The landscape of NFL quarterback contracts has grown wildly out of control. Teams are throwing around $50 million guaranteed deals like they are minimum wage jobs.
The problem is there is not a set criteria for what constitutes a franchise quarterback, so the concept is subjective.
Last year, Jay Cutler signed an extension that guarantees him $54 million. His extension is the type of money Andy Dalton is looking for. That is two more million guaranteed than Joe Flacco who has a Super Bowl on his resume.
Colin Kaepernick just signed a deal with a possible $61 million guaranteed. That is a ton of money to give to a quarterback who in 11 games last season did not throw for 200 yards.
Kaepernick has a ton of upside and was deserving of a new deal, but there was no reason to have to break the bank. The problem with his deal is now Cam Newton, Russell Wilson, and Andrew Luck will all expect the same thing.
Newton is obviously talented but his team has managed one winning season with him. They lost their best receiving threat and probably will take a step back this season. If the team ends up a sub-.500 team and has to pay Newton franchise quarterback money, it will be difficult to field a contending team.
Wilson is the same situation. The Seattle Seahawks won the Super Bowl with a lot of cheap, talented players. Now all those players including Wilson have earned new deals. If the Seahawks pay Wilson top dollar, what will the team be sacrificing?
In recent years, winning the Super Bowl with a top-paid quarterback has not been easy. Tom Brady and Peyton Manning each led their teams to the Super Bowl while making top dollar but both suffered defeats. Aaron Rodgers‘ base salary was $6 million in 2010 when he won. Eli Manning’s base salary was $8.5 million when he won his second Super Bowl. Flacco and Wilson both were on rookie contracts.
It’s a quarterback-driven league and there is no question if a team expects to win, they need a quality player at the position but they must come at the right price.
Last offseason the Baltimore Ravens paid Flacco $52 million guaranteed. His new contract meant the team could not afford to keep veteran wide receiver Anquan Boldin. Without Boldin, the Ravens offense was not the same during the 2013 season. The Ravens gave Flacco more than he would have received on the open market, which begs the question why? Why do teams feel the need to overpay for a quarterback?
The problem is teams are afraid to start over at the quarterback position. The question general managers are forced to face is, “Who can we bring in that is better?”
The Dallas Cowboys gave Tony Romo $55 million guaranteed, and he has come up small in clutch moments constantly. They paid him because they felt they had no alternative.
That is exactly where the Cincinnati Bengals find themselves with Dalton. They honestly don’t want to pay him top dollar but who is available that could come in and be productive?
There are five quarterbacks currently in the NFL who have the talent that mandates a $20 million or more salary a year. They are Peyton Manning, Brees, Brady, Ben Roethlisberger, and Rodgers.
Then there are varying degrees for the rest of the quarterbacks who make elite money. Is Matthew Stafford really elite or a product of Calvin Johnson? He threw 40 touchdowns one season, but he has bad mechanics and forces the ball to Johnson too often.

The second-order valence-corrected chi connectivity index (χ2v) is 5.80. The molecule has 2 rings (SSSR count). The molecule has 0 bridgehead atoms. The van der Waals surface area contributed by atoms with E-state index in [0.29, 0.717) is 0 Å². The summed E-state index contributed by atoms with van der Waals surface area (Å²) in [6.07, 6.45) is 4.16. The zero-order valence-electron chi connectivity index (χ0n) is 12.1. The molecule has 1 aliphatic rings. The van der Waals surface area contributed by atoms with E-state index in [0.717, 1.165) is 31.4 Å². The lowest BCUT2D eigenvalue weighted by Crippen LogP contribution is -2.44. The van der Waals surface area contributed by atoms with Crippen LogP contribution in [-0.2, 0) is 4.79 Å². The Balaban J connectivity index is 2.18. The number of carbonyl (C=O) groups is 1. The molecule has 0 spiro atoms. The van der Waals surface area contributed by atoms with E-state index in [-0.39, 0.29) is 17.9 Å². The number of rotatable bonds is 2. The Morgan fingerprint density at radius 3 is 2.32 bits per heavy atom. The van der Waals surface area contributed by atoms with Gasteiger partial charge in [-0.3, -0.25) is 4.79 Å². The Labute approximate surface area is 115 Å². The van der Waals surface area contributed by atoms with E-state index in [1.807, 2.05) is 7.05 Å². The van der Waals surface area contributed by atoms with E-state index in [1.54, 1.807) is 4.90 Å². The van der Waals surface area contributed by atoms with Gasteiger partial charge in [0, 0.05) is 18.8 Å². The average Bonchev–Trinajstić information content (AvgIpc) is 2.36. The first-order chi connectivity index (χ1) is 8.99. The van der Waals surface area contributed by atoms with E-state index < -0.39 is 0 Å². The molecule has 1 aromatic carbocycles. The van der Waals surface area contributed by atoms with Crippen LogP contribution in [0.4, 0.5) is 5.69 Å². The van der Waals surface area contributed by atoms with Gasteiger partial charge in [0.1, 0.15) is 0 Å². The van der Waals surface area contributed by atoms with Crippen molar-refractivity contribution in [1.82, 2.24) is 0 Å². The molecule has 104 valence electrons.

Is Eli Manning elite or simply streaky? His two Super Bowl runs were remarkable, however, he has also led the NFL in interceptions twice, and his team has missed the playoffs four of the last five seasons.
Cutler has one playoff appearance in his career. Matt Ryan has one playoff win in his career.
Let’s be clear, winning playoff games and championships are team accomplishments. However, it matters greatly how players perform in those big moments, especially quarterbacks. Some of the aforementioned players have come up small in those moments.
So how should teams approach the problems of allocating so much money to one position when the player really doesn’t deserve it?
For starters, it wouldn’t hurt to develop backups more consistently. As previously mentioned, teams often feel they have no other option to turn to. If teams developed their backups better, maybe teams could go with the backup rather than overpay due to fear.
Another option is to let players test the market. This is not an option in all cases, but players like Dalton and Flacco only command top dollar from their current teams. A player in those situations would hit the open market and find that their value is far lower than anticipated. The home team could then negotiate a deal at a more reasonable salary.
Thirdly, build teams that are not dependant on a great quarterback to win. The Seahawks and 49ers have laid the blue print for how to build teams that play great defense, run the ball, and contend for Super Bowls. They ask their quarterbacks to make plays but not be the main playmaker. Neither team asks their quarterback to throw the ball 40 or 50 times a game.
It may not be popular to let a player go who helped lead a team to a great season, but fans get over things like that quickly. It seems like a distant memory that except for two untimely fumbles in the NFC Championship game and Alex Smith would have taken the 49ers to a Super Bowl. The play of Kaepernick quickly made fans forget.
If teams want to win they need a quality quarterback, but overpaying that quarterback maybe a hindrance to that goal. Moving forward, teams may want to adjust their approach.
Photo Credit: Getty Images/ Jim Rogash